Alice, Darling (2022) Review!!

Synopsis – In ALICE, DARLING, Oscar® nominee Anna Kendrick (Up in the Air) is Alice in this taut thriller about a woman pushed to the breaking point by her psychologically abusive boyfriend, Simon. While on vacation with two close girlfriends, Alice rediscovers the essence of herself and gains some much-needed perspective. Slowly, she starts to fray the cords of codependency that bind her. But Simon’s vengeance is as inevitable as it is shattering – and, once unleashed, it tests Alice’s strength, her courage, and the bonds of her deep-rooted friendships.

My Take – It is a sad truth, that despite the increased attention on all forms of mental health, the trauma of a person stuck in an abusive relationship continues to be rarely discussed.

Mainly as emotional and psychological abuse attacks a victim in a different manner than physical abuse. The scars may not be outward, but the stress and damage inside lingers longer. And once caught up in the cycle, most individuals, particularly women, are made to feel such shame that they cannot even share their experiences with those closest to them.

This new drama, written by Alanna Francis and directed by Mary Nighy, takes a stark look at the physical and psychological toll that emotional abuse can take on a person through the eyes of a young woman dealing with just such abuse. Essentially a character study of the impact that gas lighting and manipulation one partner can have over another over time, here the story paints a raw portrait of what being under a quietly conniving thumb in an isolating relationship actually looks like.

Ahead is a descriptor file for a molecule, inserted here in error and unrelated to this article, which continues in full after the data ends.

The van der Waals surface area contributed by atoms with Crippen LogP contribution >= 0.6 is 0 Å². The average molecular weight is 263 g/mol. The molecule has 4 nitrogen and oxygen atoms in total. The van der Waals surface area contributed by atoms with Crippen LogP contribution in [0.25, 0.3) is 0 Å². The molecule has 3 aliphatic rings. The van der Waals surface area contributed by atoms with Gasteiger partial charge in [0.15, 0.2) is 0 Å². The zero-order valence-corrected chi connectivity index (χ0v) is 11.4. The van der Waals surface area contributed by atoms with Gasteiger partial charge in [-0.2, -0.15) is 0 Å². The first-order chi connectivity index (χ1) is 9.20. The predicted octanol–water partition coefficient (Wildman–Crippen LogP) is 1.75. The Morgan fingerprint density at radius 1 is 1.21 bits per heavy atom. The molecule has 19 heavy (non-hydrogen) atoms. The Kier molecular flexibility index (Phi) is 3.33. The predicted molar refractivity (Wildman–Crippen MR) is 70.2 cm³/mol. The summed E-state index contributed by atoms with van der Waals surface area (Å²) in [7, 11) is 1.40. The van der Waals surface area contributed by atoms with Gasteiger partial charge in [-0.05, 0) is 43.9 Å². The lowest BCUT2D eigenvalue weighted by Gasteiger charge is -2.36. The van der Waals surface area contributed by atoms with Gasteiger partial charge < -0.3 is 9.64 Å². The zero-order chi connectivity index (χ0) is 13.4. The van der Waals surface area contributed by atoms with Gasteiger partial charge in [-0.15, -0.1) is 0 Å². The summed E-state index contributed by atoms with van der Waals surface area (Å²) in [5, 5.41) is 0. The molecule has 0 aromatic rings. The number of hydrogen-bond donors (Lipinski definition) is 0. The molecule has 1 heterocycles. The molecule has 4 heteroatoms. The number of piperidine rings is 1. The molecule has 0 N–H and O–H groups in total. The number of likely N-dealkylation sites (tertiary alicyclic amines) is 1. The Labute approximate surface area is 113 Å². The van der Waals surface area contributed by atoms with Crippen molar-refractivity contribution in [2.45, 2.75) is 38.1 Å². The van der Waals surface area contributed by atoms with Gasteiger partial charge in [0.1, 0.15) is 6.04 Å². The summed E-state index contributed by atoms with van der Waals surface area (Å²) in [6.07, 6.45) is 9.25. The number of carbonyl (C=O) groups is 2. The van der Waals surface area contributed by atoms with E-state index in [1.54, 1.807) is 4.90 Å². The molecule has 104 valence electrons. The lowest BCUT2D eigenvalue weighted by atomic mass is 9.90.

While the film is both vivid and deeply upsetting to watch, it also deeply flawed as it is thinly sketched and lacks a strong sense of directorial perspective. Yes, there are some edge-of-the-seat moments and interestingly subtle tonal inflections, but the story spends unnecessary time on a contrived subplot about a missing girl, time that might have been better devoted to developing the central story line. Also it is a bit of a slow burn, despite what its trailers would have you believe.

Sure, director Nighy gets the most essential thing right, authentically capturing a not-uncommon real-life experience with rare nuance. And at its best, the film is about the power of friendship, love and how it can make damaged people whole again. Yet, the film misses out on the sophistication and the depth required to hit the right spots to make this one work.

In the end, the film rises and falls on Anna Kendrick, who has rarely been better. Kendrick revealed, recently, that she herself had been in a long-term relationship that involved emotional abuse and the erosion of her self-esteem, and here, tasked with showing a woman wracked by psychology of being caught in an abusive relationship, she never once hits a wrong note. It’s such a well realized turn, regardless of the stagnant proceedings, you’ll completely engage with what Kendrick is doing.

The story follows Alice (Anna Kendrick) who has a controlling British boyfriend, Simon (Charlie Carrick), who doesn’t physically hurt her, but due to his uncertain career as an artist, is in constant need of reassurance, is always tracking Alice’s movement and dominantly makes the decisions for them.